September 29, 2014

This report covers conditions and observations made between Monday, September 1 and Sunday, September 28, 2014. The next report is scheduled for Monday, October 27, 2014. However, in the event of any significant occurrences prior to that date, this site will be updated as soon as possible.

Taken in San Joaquin County, the first two of this report’s photos show a harvester pulling a conditioner though an orchard near Ripon as the grower works to dry his crop in the field following the rain. Our final image shows an orchard in the Tracy area that has received an application of Gypsum intended to increase water penetration and remove salts that have accumulated during this year’s irrigations. This report’s feature image shows an early morning shot of the Monterey variety just prior to the rain near Crows Landing, along the west side of Stanislaus County.

Clear skies and warm temperatures dominated the weather in the northern San Joaquin Valley during September, providing ample opportunities for growers to bring their crops in from the fields. Daily maximum temperatures varied predominately between the lower 80’s to upper 90’s with warmest locations just breaking through the 100 degree mark at mid-month. Meanwhile, morning low temperatures were widely reported between the mid 50’s and low to mid 60’s.

The dry conditions gave way to brief rain on September 25th as a cut-off low pressure system moved across the northern half of the state, bringing from 0.10 to as much as 0.5 inch of rain the areas north of Merced and dropping daytime temperatures into the middle 70’s. While the greatest amount of rainfall was received on the 25th, the cut-off nature of the weather system allowed it to linger over California and Nevada through the final days of the period, spreading occasional scattered showers over the region.

The harvest in the northern San Joaquin Valley has progressed at what many consider to be a record-setting pace. Growers completed the harvest of the Nonpareil variety by mid-month and quickly sent harvest machinery back into the fields to bring in the Carmel and California type varieties. As a result, many growers have completed their harvest and have moved on to post-harvest tasks. As this report was being prepared, harvest operations have largely been brought to a temporary halt by the rain. However, as seen in the photos accompanying this report, some have sent conditioners into the fields to promote drying of the crop by removing the leaves and soil from the windrow and depositing the nuts back on the orchard floor to dry. Many are expecting to resume harvest operations within the first days of October. Butte, Padre, Monterey and Fritz are the predominate varieties remaining to be harvested and growers with these varieties are expecting to complete their harvest by mid-October if no additional rain is received.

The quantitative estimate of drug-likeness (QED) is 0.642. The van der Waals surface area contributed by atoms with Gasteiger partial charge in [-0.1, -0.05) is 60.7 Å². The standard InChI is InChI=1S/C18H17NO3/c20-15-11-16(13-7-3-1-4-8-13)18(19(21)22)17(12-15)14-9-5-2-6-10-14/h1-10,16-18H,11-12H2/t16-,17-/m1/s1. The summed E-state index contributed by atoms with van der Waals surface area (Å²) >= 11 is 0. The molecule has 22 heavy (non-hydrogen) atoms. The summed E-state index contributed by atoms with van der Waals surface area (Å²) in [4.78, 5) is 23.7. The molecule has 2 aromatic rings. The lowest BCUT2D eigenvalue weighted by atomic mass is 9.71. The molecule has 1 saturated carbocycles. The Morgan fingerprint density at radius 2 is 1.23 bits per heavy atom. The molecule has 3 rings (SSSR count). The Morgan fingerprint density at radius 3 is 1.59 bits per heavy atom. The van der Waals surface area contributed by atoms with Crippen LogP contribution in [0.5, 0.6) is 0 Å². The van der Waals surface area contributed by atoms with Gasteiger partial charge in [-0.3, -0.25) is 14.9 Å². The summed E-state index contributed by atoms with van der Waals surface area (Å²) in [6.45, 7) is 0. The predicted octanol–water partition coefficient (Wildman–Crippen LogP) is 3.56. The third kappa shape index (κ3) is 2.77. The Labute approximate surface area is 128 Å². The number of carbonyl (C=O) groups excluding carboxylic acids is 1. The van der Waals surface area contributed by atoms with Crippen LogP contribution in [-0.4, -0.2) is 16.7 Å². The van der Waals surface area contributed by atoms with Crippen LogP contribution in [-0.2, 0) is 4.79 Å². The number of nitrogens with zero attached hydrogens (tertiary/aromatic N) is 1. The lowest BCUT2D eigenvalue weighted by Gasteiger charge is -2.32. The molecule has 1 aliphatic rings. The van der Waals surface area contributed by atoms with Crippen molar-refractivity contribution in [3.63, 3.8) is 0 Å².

Crop yields continue to fall below last year’s levels. As noted in last month’s report, yields of the Nonpareil were being widely reported at lower than expected levels. Growers are reporting that while most of their pollenizer varieties are producing comparatively better yields than the Nonpareil, production levels are still running slightly below what was harvested in the 2013 crop. Quality issues have also persisted with some finding excessively high levels of Navel Orange Worm damage in susceptible pollenizers.

With the rapid pace of the harvest, in-hull almonds have been accumulating in sheller’s stockpile yards for shelling after field operations have been completed. Sheller operators are reporting that the crop is moving quickly through their facilities with low levels of chipping and foreign material. This year’s water stress during the growing season has promoted an increase the amount of wood that falls from the trees during shaking that must be removed prior to shelling. However, the stress has also provided for additional space between the inside of the shell and the outside of the kernel, allowing sheller operators to increase flow rates through their machinery while still producing a reduced level of chipped and broken kernels in the final product.

As previously noted, post-harvest tasks have already begun. Growers east of the San Joaquin River who receive their water from local irrigation districts have been rushing to complete critical post-harvest irrigations prior to the end of the water delivery season, scheduled for the first week of October. Growers have also begun spreading gypsum in the orchards to promote leaching of salts that have accumulated in the soil during the year’s irrigation season. Observers have noted many loads of gypsum have been stored near the orchards for application after the harvest, particularly along the west side of the region. Growers are also accumulating loads of potassium fertilizers and a few have begun pruning their trees in preparation for the 2015 growing season.

Current weather at the National Weather Service

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